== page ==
By Chet Yarbrough
By Ian Frazier
Narrated by Ian Frazier
Writing well enough to capture a reader’s interest is difficult. Ian Frazier’s “Travels in Siberia” wonderfully succeeds with a good read as well as a guide for the untraveled and those who are thinking of traveling to Russia. This is not the Russia seen from Sarah Palin’s back yard but the Russia of real people living in a hard and beautiful country.
Ian Frazier, in a workmanlike way, explores the history of Siberia. Frazier researches Siberia’s history with a plan to travel the width of Siberia’s frontier. It is much more than a travelogue. In fact, his five-week Siberian sojourn in summer and his later trip in winter are likely to scare rather than entice travelers.
Frazier’s summer sojourn involves camping and fishing with few, very few, hotel rooms, baths, toilets, or travel comforts. Mosquitoes, rough roads, dark nights, and bandit rumors are constant reminders of Siberian hardship, deprivation, loneliness, and danger.
However, when a listener is finished with Frazier’s adventure, the beauty, tragedy, and complexity of one of the least known areas of the world shines like a faceted jewel. With no city lights in isolated camp sites, the beauty of the Siberian night dazzles a listener’s imagination as tales of Russian Decembrist’s idealism, courage, and exile in Siberia are recounted by Frazier.
Frazier does not have the writing flourish or humor of Andrew Mueller’s travelogue, “I Wouldn’t Start From Here…”, but it is an interesting and informative journal of the history of Russia and the scary beauty of Siberia. Whenever “Travels in Siberia” begins to lag, Frazier recounts some interesting artifact about Siberia, i.e. one of its famous denizens, or its storied history of exile. A reader’s interest is repeatedly renewed.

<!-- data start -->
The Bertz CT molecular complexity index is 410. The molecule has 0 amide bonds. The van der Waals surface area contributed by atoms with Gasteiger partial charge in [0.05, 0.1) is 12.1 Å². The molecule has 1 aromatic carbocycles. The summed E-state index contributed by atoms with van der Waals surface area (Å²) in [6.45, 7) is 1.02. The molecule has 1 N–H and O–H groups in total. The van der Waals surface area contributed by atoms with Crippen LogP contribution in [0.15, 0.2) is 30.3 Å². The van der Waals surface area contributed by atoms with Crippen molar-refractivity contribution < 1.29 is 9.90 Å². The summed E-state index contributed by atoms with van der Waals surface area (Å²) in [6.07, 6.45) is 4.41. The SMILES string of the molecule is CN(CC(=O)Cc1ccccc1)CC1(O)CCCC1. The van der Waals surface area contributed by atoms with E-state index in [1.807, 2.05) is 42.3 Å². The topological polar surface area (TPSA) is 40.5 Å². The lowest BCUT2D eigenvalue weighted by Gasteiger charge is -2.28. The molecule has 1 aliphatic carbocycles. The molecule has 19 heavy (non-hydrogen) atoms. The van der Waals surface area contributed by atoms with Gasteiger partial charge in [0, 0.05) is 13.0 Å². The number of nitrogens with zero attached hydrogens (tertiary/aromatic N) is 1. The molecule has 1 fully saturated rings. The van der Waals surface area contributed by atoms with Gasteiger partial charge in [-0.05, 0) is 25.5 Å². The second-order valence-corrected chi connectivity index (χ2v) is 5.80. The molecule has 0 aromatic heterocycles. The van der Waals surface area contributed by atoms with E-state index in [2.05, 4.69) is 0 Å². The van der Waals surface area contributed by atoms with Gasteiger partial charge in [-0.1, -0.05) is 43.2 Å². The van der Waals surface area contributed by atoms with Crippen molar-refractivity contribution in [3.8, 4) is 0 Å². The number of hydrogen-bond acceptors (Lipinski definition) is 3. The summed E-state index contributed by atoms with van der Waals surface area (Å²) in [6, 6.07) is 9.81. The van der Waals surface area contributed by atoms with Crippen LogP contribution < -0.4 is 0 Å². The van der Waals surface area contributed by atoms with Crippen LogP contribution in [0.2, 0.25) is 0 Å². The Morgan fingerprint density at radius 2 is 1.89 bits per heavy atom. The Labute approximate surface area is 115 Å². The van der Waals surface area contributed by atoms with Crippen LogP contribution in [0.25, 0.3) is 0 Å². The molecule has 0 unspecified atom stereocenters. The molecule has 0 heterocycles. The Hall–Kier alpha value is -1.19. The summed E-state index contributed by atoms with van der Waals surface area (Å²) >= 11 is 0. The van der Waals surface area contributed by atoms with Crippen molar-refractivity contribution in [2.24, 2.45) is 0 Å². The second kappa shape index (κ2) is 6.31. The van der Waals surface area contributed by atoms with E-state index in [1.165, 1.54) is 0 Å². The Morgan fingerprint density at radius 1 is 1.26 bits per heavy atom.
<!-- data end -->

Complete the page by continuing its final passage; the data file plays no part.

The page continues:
Listening to Frazier’s book makes the listener think about purchasing a hard copy. This is not to discourage listening to an audio version but a listener is gob smacked by comments about beautiful Siberian women on a desolate plain in a country draped in the history of Tolstoy, Dostoevsky, Pushkin, Genghis Khan, Yul Brynner, Baryshnikov, Godunov, Mendeleev, many Czars, Lenin, George Kennan (actually two George Kennans), a 16 year old John Quincy Adams and a host of others; i.e. a listener wants to see a picture of what Frazier is writing about.
Russia, its people, its history, its complex and corrupt way of doing business in the 21st century are revealed in Frazier’s book. One realizes the importance of not judging less ye be judged but living life in Siberia is not for the weak. Seeing something from your back yard is nothing like traveling in a van across Siberia or retracing the steps of early Siberian travelers like George Kennan. Frazier has written a fascinating piece of history.